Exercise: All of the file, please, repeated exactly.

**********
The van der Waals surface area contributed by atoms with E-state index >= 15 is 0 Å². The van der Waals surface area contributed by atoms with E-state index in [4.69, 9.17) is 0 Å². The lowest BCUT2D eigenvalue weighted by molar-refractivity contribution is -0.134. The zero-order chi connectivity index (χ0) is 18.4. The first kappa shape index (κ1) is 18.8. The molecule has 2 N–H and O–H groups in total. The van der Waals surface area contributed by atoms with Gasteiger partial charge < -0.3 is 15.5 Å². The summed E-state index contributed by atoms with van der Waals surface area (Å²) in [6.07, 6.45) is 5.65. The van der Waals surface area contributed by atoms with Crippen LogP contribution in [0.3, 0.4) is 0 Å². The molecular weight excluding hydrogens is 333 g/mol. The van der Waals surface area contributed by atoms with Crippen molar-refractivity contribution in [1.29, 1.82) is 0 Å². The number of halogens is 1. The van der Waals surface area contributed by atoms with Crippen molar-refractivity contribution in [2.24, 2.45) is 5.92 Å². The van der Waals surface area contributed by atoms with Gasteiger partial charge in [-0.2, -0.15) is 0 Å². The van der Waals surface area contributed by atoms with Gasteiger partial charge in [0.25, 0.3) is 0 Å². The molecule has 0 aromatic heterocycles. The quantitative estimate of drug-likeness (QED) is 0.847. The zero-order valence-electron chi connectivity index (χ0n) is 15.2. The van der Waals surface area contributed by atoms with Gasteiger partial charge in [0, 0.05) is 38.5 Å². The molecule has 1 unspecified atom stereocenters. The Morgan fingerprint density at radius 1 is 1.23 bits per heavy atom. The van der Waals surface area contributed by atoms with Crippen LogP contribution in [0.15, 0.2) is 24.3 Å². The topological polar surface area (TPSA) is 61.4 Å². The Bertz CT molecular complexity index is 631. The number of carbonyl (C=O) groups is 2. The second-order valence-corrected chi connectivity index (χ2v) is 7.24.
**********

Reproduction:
The van der Waals surface area contributed by atoms with E-state index >= 15 is 0 Å². The van der Waals surface area contributed by atoms with E-state index in [4.69, 9.17) is 0 Å². The lowest BCUT2D eigenvalue weighted by molar-refractivity contribution is -0.134. The zero-order chi connectivity index (χ0) is 18.4. The first kappa shape index (κ1) is 18.8. The molecule has 2 N–H and O–H groups in total. The van der Waals surface area contributed by atoms with Gasteiger partial charge < -0.3 is 15.5 Å². The summed E-state index contributed by atoms with van der Waals surface area (Å²) in [6.07, 6.45) is 5.65. The van der Waals surface area contributed by atoms with Crippen LogP contribution in [0.3, 0.4) is 0 Å². The molecular weight excluding hydrogens is 333 g/mol. The van der Waals surface area contributed by atoms with Crippen molar-refractivity contribution in [1.29, 1.82) is 0 Å². The number of halogens is 1. The van der Waals surface area contributed by atoms with Crippen molar-refractivity contribution in [2.24, 2.45) is 5.92 Å². The van der Waals surface area contributed by atoms with Gasteiger partial charge in [-0.2, -0.15) is 0 Å². The van der Waals surface area contributed by atoms with Gasteiger partial charge in [0.25, 0.3) is 0 Å². The molecule has 0 aromatic heterocycles. The quantitative estimate of drug-likeness (QED) is 0.847. The zero-order valence-electron chi connectivity index (χ0n) is 15.2. The van der Waals surface area contributed by atoms with Gasteiger partial charge in [0, 0.05) is 38.5 Å². The molecule has 1 unspecified atom stereocenters. The Morgan fingerprint density at radius 1 is 1.23 bits per heavy atom. The van der Waals surface area contributed by atoms with Crippen LogP contribution in [0.15, 0.2) is 24.3 Å². The topological polar surface area (TPSA) is 61.4 Å². The Bertz CT molecular complexity index is 631. The number of carbonyl (C=O) groups is 2. The second-order valence-corrected chi connectivity index (χ2v) is 7.24.